“Christian Franz’s approach to the role of Tristan is hard to describe. I remarked at one of the intervals that his way of not singing the part was somehow highly effective. Some people must hate his short phrasing and clever use of Sprechgesang instead of clearly-sung top notes. But that sounds bad, as if he were one of the barking-and-braying sort of Heldentenor, and he wasn’t: his timbre is bright and ringing (like what I call a ‘Janacek tenor’) and he most certainly has some very fine notes; and even in concert he acted his socks off (well, not literally, though by act three he had shed his jacket and pulled his black shirt out of his trousers) and the fragile, wounded, deeply human Tristan he made was convincing and affecting.”
Wagnertage Budapest:

“Christian Franz complains regularly in inter-views the Siegfried role: Too long, too high, especially the young Siegfried. And then he stands on the stage singing down the role as it was a mess. You could experience his young Siegfried in Budapest at last four years ago. Meanwhile, his stamina is beyond all question and his height is safer and brighter. You can argue this and that, among other things what has been said against his Siegmund. But every-thing else, than to bow to the overall perfor-mance would be philistinism, and the audience did not commit that in the sold out Palace of Arts. It celebrated Christian Franz as never before.”

Tristan und Isolde, Ruhr Triennale:

“Christian Franz (…) as present as Anja Kampe in voice and articulation.” Kölner Stadtanzeiger

“Christian Franz’ Tristan shows an enormous condition and penetrating power.” Focus

“Christian Franz’ Tristan shows condition and penetrating power.” Rheinische Post

“[…] who is expressed by Christian Franz with a strong hero-affect.” Süddeutsche Zeitung

“[…] Christian Franz as economically wise Tristan, with a tenor brilliance until the challenging third act.” FAZ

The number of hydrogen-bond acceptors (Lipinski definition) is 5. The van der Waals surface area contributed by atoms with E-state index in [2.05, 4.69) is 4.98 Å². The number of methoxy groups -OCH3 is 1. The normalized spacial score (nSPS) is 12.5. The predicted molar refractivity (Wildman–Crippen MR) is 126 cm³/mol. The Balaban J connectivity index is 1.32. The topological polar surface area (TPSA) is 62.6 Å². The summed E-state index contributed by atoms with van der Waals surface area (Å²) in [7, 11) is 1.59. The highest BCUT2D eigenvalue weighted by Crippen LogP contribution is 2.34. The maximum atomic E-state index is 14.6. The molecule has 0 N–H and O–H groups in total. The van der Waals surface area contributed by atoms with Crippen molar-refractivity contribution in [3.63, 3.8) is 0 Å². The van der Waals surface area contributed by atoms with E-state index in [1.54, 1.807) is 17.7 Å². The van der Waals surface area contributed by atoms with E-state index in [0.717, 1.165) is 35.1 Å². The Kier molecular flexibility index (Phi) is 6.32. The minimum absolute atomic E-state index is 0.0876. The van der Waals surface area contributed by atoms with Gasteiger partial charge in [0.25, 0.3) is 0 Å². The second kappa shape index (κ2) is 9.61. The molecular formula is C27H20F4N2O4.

“Christian Franz […] performs his act with original dramatic esprit and clever economized voice.” Frankfurter Rundschau

“Christian Franz manages Tristan on high level, especially with an extraordinary piano […]” Die deutsche Bühne

Das Rheingold, Hamburg State Opera:

“Wagner singing is difficult and twice difficult to realize: Nearly a solo concert, a demonstration of the real thing, given by the magi-cian tenor Christian Franz as a side loge for the indisposed playing Peter Galliard. Not a word, not a consonant remains unutilized and all that is accompanied with rich colors from the cunning ‘helfen will
ich Dir, (Päuschen) Mime’ to intense increase.” Kultur Extra

„The stroke of luck this evening was the tragic coincidence, that Peter Gaillard only could play as Loge on stage, whereas Christian Franz sang from the side and played his own cynical jokes, a pure joy of hearing.” NOZ

Tristan and Isolde, Los Angeles Philharmonic:

“Mr. Franz’s deep-hued Tristan largely matched Ms. Brewer’s performance in heft, flexibility and emotional range.” The New York Times

“Christian Franz imbued Tristan with a touch of poetry, and sustained both stamina and incisiveness in the process.” Financial Times

Ariadne auf Naxos, Sächsische Staatsoper Dresden:

“Christian Franz as Bacchus could be a danger to the walls of the opera house. Strauss has given him only one not so long, but very violent scene which uses the heroic tenor with all his strength.”

Tristan und Isolde, Deutsche Oper Berlin:

“Christian Franz: is certainly the best Tristan, which is currently available. At its fe-ver monologues from the third act, you are tempted to hackle behind your own heart-beat in a red-eared way.” Kultur Extra, Das Online Magazin


Christian Franz